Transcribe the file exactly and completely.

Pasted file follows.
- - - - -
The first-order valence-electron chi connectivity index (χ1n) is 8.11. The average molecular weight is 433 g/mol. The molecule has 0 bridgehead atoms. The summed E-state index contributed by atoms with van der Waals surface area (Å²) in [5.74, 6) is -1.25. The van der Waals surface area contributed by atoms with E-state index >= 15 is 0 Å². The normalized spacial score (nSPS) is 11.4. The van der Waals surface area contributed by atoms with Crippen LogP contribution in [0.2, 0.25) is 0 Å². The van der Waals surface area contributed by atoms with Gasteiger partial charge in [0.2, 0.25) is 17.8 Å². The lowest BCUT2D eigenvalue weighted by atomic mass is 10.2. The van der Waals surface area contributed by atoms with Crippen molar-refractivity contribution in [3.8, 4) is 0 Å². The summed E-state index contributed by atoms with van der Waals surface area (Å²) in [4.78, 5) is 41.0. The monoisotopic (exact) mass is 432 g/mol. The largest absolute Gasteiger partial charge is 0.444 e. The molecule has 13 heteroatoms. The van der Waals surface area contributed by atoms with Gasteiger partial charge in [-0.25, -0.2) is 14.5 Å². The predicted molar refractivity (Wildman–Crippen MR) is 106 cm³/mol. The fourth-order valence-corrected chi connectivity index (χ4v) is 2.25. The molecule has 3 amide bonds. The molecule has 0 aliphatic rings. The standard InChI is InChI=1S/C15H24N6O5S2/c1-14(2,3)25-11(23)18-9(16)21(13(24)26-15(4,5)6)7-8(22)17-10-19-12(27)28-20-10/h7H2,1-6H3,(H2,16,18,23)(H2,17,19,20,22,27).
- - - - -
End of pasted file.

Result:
The first-order valence-electron chi connectivity index (χ1n) is 8.11. The average molecular weight is 433 g/mol. The molecule has 0 bridgehead atoms. The summed E-state index contributed by atoms with van der Waals surface area (Å²) in [5.74, 6) is -1.25. The van der Waals surface area contributed by atoms with E-state index >= 15 is 0 Å². The normalized spacial score (nSPS) is 11.4. The van der Waals surface area contributed by atoms with Crippen LogP contribution in [0.2, 0.25) is 0 Å². The van der Waals surface area contributed by atoms with Gasteiger partial charge in [0.2, 0.25) is 17.8 Å². The lowest BCUT2D eigenvalue weighted by atomic mass is 10.2. The van der Waals surface area contributed by atoms with Crippen molar-refractivity contribution in [3.8, 4) is 0 Å². The summed E-state index contributed by atoms with van der Waals surface area (Å²) in [4.78, 5) is 41.0. The monoisotopic (exact) mass is 432 g/mol. The largest absolute Gasteiger partial charge is 0.444 e. The molecule has 13 heteroatoms. The van der Waals surface area contributed by atoms with Gasteiger partial charge in [-0.25, -0.2) is 14.5 Å². The predicted molar refractivity (Wildman–Crippen MR) is 106 cm³/mol. The fourth-order valence-corrected chi connectivity index (χ4v) is 2.25. The molecule has 3 amide bonds. The molecule has 0 aliphatic rings. The standard InChI is InChI=1S/C15H24N6O5S2/c1-14(2,3)25-11(23)18-9(16)21(13(24)26-15(4,5)6)7-8(22)17-10-19-12(27)28-20-10/h7H2,1-6H3,(H2,16,18,23)(H2,17,19,20,22,27).